I love that.  I have noticed in all my years of being a metal fan that metal heads, for the most part, tend to be some of the most open-minded people when it comes to loving music.

Yes.  Metalheads are not just open minded but the people.  I feel they are the friendliest bunch of people when you’re leaving a concert [laughs].  It’s amazing.  Everything’s been worked out and by the end of the show, everything is fine in the universe.  They’re really the friendliest bunch of people you can possibly be around and I love it.  Dylan once had a kind of pop band that he was in.  Those guys would come over and they weren’t polite, they’d leave all kinds of shit all over the rehearsal room.  The metal band comes over, I never hear a peep out of them except for the roar the music but as they’re leaving, they’re like, “Hey, it’s great to see you again. Thanks for setting up the gear for us!”  [laughs]  Even our neighbors have noticed it.  They’re quiet when they go outside, they don’t inflict any damage to anything meanwhile they’re wearing t-shirts that say “Hail Satan” on them so there you go [laughs].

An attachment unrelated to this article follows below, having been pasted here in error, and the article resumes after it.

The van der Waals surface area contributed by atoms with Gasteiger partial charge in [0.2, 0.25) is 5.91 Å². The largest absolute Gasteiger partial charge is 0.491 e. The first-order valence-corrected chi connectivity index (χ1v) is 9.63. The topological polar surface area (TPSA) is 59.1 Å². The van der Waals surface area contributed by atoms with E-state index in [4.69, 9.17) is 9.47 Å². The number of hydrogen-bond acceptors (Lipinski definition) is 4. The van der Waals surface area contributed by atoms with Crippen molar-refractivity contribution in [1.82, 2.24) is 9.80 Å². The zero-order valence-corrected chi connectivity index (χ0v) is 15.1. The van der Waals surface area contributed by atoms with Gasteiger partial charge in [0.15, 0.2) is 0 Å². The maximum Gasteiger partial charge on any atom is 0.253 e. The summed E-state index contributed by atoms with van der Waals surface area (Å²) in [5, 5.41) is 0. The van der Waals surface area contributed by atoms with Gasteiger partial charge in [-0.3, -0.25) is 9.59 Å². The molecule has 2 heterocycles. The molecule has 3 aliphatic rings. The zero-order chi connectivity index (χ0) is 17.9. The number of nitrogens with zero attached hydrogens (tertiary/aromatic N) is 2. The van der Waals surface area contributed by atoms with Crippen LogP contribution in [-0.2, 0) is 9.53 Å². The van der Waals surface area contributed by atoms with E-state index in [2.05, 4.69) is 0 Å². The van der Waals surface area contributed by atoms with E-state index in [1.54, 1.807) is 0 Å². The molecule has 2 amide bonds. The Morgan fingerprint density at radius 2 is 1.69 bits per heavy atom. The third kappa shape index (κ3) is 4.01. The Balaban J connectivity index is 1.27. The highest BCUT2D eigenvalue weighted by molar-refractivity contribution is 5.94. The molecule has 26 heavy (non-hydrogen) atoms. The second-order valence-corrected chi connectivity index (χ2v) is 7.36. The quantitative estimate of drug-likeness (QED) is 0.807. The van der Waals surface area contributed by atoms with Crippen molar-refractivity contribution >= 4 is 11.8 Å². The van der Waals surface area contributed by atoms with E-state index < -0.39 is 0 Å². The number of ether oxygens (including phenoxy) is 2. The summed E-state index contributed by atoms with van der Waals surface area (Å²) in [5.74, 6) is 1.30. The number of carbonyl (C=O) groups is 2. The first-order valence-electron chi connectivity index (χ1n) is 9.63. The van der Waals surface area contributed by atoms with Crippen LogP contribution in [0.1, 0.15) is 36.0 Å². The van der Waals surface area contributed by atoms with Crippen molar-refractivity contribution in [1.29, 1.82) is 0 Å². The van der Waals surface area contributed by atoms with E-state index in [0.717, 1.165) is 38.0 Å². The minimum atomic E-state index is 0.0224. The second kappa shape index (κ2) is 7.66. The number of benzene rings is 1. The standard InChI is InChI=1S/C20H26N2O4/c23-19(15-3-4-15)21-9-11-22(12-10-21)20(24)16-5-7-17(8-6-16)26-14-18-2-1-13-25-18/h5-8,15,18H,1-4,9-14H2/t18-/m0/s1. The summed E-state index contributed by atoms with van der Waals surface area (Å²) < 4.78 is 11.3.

Is there ever a song that you get tired of playing even after all these years?

[laughs] Honestly, there isn’t.  There is not one song I get tired of because if any song even approaches that, it gets dropped from the set.  Tommy, JY, and Chuck did a lot of the weeding out of songs that they never want to play again long before I came into the band [laughs].  The first few years that I was in the band we’d look at each other after playing a certain song and suddenly it would just disappear from the setlist before it needed to be discussed.  Now, quite frankly, I look at the setlist every night right before we go on and all I feel is the disappointment of what we’re not playing that night [laughs].


If you could play in any band for just one night, who would it be?

Well, who wouldn’t want to be Billy Preston and play in the Beatles for one night?  [laughs]  We met Billy Preston in 2004 when we played at Eric Clapton’s Crossroads Festival and we played “I Am the Walrus.”  I turned around and there was Billy Preston standing side stage at my keyboard rig.  I went over and he gave me the biggest hug and said, “Man, that was fantastic!”  It was one of the greatest moments of my life.  He wound up coming out and playing with us about a year later in Las Vegas at the Alladin and we did “Get Back” and “Will It Go Round in Circles.”  Holy shit it was spectacular.


That is amazing.  I can only imagine how awesome it was to get to hang with Billy Preston.